I should be spanked for wondering -- in public, no less -- where bluegrass got that boom-chucka beat, a beat I discern in the proto-bluegrass I'm studying intensively. Last night, during the World Serious, there came on a mildly funny commercial on the teevee featuring chimpanzees doing Irish step-dancing to some of that flutes-and-bodhran Riverdance goo.
On a recommendation from Jason Chervokas, I've also picked up Greil Marcus' The Old, Weird America: The World of Bob Dylan's Basement Tapes. Great book, if you're at all interested in the placement of Dylan in American folk music; among many other virtues, it features the most cogent defense I've ever read of Dylan's decision to go electric in 1965/66.
I'm reading it not so much for the Dylan angle as the "the speculative intelligence with which Marcus chases the specters and wraiths of this country's musical past" dodge. (Quote from a blurb by Robert Polito of the NYT Book Review.)
In the chapter about Harry Smith's "Anthology of American Folk" (a work that becomes more endlessly fascinating the more I know about it), I find this quote from Old Zimmy Himself:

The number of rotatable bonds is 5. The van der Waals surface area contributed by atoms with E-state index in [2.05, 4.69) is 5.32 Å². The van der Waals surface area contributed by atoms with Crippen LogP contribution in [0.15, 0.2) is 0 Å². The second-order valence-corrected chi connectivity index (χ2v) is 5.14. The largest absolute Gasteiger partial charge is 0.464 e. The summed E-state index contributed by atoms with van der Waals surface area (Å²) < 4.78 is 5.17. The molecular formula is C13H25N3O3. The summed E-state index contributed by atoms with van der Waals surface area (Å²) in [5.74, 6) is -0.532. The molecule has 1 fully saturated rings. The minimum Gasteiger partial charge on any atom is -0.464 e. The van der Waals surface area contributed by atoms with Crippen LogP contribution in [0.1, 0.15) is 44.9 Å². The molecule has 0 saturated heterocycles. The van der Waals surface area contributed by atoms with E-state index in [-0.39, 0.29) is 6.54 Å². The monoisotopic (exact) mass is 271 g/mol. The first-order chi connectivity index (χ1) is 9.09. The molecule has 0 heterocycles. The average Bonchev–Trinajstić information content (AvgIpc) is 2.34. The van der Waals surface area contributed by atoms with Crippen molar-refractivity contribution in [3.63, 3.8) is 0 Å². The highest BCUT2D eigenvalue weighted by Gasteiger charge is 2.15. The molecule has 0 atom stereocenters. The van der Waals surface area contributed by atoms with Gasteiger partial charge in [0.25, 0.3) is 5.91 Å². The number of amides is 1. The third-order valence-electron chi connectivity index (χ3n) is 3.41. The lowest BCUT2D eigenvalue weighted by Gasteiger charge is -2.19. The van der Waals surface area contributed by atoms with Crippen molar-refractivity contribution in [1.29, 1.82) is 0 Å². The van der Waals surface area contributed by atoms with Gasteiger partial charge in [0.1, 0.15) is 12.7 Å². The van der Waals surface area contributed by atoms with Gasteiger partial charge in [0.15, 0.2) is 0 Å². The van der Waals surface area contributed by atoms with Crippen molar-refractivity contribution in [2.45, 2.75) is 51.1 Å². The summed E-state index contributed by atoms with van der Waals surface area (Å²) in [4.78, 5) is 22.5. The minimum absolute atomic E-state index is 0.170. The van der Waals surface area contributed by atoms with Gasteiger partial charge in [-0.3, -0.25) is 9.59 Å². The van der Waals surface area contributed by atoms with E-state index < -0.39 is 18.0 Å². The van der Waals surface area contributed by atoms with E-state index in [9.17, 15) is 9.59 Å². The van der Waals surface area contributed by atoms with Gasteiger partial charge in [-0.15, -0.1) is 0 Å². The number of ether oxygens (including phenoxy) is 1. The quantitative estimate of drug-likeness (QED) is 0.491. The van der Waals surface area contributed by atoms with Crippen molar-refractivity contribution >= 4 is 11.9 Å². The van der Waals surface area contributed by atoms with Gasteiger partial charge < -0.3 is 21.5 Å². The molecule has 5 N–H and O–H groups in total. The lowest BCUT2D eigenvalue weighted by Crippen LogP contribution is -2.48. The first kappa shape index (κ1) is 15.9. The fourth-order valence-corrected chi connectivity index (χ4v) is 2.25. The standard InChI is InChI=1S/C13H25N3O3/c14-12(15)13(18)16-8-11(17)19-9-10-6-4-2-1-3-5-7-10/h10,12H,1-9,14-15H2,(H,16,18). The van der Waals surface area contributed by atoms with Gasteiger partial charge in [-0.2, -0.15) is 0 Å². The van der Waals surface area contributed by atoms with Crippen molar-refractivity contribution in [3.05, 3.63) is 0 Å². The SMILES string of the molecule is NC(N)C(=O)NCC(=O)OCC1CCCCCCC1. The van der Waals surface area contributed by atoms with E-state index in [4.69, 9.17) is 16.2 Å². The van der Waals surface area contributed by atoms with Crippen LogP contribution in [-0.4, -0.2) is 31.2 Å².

What folk music is, it’s not Depression songs. …its foundations aren’t work, its foundations aren’t "slave away" and all this. Its foundations are – except for Negro songs which are based on that and just kind of overlapped –the main body of it is just based on myth and the Bible and plague and famine and all kinds of things like that which are nothing but mystery and you can see it in all the songs. Roses growing up right out of people’s hearts and naked cats in bed with spears growing right out of their backs and seven years of this and eight years of that and it’s all really something that nobody can really touch.Yeah. Aw hell yeah.
Here's what Bob's talking about...